Harp & Piano
Lessons, Performances, Music, & Educational Materials


How to Really Play the Harp from a Fake Book

This 51 page book first teaches you the essential music theory that you need to know including the order of flats and sharps, key signatures, and how to play all the different types of chords without a chord dictionary. 

Then I teach you my eight Schanie Pattern Positions and my Schanie Pattern Notation that will have you playing chords with four fingers (three fingers and a thumb of course) in each hand without having to know all the notes in the chord!  These Schanie Pattern Positions will also have you playing hand over hand arpeggios up and down the harp in any key with four fingers, again without having to know all the notes in the arpeggio!  My Schanie Pattern Notation can also be used in advanced harp music, especially brook type songs, to simplify reading and memorization.

Then I teach you step by step how to play songs from a fake book using four fingers in the RIGHT HAND using my Schanie Pattern Positions.  I give you the formulas to determine the Schanie Pattern Positions and take you through a complete working example so you will be able to easily do this with other songs.

You will not find this information in any other book! 

Morning Gliss - A song with true glissandos for Lever and Pedal Harp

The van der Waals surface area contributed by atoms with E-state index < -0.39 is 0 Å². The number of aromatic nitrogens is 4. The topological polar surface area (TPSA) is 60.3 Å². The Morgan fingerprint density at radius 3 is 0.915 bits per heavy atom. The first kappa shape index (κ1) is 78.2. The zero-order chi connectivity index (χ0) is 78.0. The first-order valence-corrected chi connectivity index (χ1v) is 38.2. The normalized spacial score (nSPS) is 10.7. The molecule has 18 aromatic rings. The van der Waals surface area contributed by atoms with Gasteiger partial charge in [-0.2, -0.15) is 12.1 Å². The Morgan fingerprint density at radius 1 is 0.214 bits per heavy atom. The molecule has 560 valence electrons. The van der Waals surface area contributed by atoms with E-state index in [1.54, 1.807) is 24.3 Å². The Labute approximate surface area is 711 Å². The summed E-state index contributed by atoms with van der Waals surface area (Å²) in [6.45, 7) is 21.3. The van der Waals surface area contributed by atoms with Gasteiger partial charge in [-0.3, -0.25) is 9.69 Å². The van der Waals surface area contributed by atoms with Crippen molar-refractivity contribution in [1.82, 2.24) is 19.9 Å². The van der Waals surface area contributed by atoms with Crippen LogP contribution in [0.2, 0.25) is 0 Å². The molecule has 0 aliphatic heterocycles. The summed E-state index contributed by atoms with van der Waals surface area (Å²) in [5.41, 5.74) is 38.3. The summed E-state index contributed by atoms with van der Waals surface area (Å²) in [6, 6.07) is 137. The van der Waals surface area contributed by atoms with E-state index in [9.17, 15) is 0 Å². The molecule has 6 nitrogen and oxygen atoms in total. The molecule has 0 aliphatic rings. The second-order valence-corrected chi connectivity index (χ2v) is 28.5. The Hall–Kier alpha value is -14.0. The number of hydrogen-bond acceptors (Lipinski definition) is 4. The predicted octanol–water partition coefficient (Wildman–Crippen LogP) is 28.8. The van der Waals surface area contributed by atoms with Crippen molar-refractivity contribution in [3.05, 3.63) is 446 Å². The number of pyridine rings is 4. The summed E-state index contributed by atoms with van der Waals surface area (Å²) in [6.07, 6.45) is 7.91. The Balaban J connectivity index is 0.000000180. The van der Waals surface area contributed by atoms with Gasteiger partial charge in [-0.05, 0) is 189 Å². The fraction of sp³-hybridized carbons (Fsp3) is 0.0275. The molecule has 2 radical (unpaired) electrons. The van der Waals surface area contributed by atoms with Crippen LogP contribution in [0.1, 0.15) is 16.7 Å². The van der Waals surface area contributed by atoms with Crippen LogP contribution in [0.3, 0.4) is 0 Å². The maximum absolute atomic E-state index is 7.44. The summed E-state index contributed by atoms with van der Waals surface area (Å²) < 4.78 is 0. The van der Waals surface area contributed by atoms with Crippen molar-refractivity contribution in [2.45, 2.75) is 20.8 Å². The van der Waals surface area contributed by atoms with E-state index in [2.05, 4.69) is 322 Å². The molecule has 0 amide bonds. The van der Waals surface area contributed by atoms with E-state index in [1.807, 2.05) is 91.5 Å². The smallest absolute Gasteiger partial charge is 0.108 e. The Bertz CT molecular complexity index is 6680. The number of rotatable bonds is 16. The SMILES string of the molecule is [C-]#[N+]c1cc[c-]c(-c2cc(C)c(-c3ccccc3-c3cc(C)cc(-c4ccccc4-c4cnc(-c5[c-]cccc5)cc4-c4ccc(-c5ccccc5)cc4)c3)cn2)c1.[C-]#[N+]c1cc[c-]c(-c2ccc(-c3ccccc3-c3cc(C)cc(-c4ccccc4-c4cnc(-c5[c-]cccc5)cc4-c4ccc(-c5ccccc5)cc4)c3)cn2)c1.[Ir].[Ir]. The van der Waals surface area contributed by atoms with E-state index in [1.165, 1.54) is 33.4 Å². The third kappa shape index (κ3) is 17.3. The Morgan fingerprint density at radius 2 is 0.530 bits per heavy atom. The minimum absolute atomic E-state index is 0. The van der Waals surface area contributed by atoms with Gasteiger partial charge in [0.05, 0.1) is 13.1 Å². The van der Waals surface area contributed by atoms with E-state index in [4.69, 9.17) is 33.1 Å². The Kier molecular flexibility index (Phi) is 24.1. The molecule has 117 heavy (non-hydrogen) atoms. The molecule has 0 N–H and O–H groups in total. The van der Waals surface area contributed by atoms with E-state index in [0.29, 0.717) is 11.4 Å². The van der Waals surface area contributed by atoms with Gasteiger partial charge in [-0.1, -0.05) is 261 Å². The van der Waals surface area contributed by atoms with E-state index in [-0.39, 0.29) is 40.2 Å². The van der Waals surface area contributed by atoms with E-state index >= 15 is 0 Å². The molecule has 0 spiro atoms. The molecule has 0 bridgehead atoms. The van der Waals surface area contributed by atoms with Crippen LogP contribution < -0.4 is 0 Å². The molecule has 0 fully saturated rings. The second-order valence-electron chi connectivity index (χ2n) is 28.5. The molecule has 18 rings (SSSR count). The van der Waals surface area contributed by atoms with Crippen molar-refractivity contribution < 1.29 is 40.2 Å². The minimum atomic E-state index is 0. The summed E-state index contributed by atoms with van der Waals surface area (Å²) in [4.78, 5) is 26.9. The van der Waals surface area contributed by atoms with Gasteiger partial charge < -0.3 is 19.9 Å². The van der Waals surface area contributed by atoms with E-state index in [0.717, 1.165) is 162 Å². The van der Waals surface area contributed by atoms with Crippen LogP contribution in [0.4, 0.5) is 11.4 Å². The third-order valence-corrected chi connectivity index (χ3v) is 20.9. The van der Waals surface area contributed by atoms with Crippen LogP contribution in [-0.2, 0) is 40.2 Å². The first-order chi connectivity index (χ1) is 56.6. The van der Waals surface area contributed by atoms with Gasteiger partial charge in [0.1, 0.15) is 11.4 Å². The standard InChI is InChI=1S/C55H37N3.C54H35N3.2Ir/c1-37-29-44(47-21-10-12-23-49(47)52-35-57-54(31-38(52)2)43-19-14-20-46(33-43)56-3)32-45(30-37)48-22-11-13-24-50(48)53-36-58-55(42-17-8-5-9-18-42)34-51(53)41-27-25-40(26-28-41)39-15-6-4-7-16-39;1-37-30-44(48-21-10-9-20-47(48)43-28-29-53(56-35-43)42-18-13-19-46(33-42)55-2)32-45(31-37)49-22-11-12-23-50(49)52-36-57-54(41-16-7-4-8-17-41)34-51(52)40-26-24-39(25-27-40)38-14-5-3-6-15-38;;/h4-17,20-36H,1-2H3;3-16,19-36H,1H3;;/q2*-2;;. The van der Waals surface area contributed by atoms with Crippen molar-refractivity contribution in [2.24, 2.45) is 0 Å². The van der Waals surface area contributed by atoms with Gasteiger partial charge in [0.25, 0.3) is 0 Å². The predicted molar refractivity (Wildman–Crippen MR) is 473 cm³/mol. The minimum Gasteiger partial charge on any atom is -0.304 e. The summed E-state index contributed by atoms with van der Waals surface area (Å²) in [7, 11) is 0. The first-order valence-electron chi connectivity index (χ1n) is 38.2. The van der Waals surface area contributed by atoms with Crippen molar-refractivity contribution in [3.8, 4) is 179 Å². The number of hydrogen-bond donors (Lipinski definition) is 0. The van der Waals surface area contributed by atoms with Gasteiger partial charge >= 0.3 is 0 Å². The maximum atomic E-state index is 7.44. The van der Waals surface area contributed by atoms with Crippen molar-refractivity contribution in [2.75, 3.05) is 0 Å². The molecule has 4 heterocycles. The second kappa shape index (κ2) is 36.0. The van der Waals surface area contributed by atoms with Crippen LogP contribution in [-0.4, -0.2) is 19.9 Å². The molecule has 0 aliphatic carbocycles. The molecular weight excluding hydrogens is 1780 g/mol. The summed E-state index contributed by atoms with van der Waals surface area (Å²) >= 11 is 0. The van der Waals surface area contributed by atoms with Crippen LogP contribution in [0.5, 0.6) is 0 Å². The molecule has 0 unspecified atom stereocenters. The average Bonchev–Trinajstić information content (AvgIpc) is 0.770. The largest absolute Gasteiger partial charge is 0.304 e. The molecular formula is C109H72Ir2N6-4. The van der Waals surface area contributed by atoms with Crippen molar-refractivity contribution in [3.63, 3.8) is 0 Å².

One of the things that always bothered me with the lever harp was that the glissandos were never like those of the pedal harp.  This is because on the pedal harp one can make the two or three string changes required for the glissando, over the entire harp very quickly using the pedals, and then change them back just as quick.  This is just not possible on the lever harp, so most of the glissandos on the lever harp are usually scale glissandos that do not sound the best.

Looking at all of the pedal harp glissandos, I found five different ones that can be played on a lever harp.  After I set the lever harp to one of these glissandos and started playing the notes, I heard Grieg's Morning Song, and discovered that it could be played in each of the five glissando settings.  From there, I worked out how to move from one glissando to another with only one set of lever changes.  After that, I set up a progression to move through all of the glissandos.  In all of the glissando sets except one, I wrote Grieg's Morning Song melody with a left hand accompaniment, and then I added a few measures of music that I wrote.  In one of the glissando sets, I did not use the Morning Song melody because although the glissando was different, the Morning song melody was played on the same notes, so I wrote an entirely different melody. 

If you want to play glissandos the way they are meant to be played, then this is the song for you!

This song can be played on a lever harp with at least 33 strings from 6th octave C to 1st octave G as well as a pedal harp.  Lever and pedal changes are included for both harps.

Smithgall Serenade - Solo, Duet, Trio, or Quartet

Smithgall Serenade is a pedal harp solo or it can be played with up to three additional pedal or lever harps.  It contains the score, pedal harp 1, harp 2, harp 3, and harp 4.  Harp part 1 contains pedal harp markings, and harp parts 2, 3, and 4 contain markings for both pedal and lever harp.  It can be played as a solo, duet, trio, or quartet.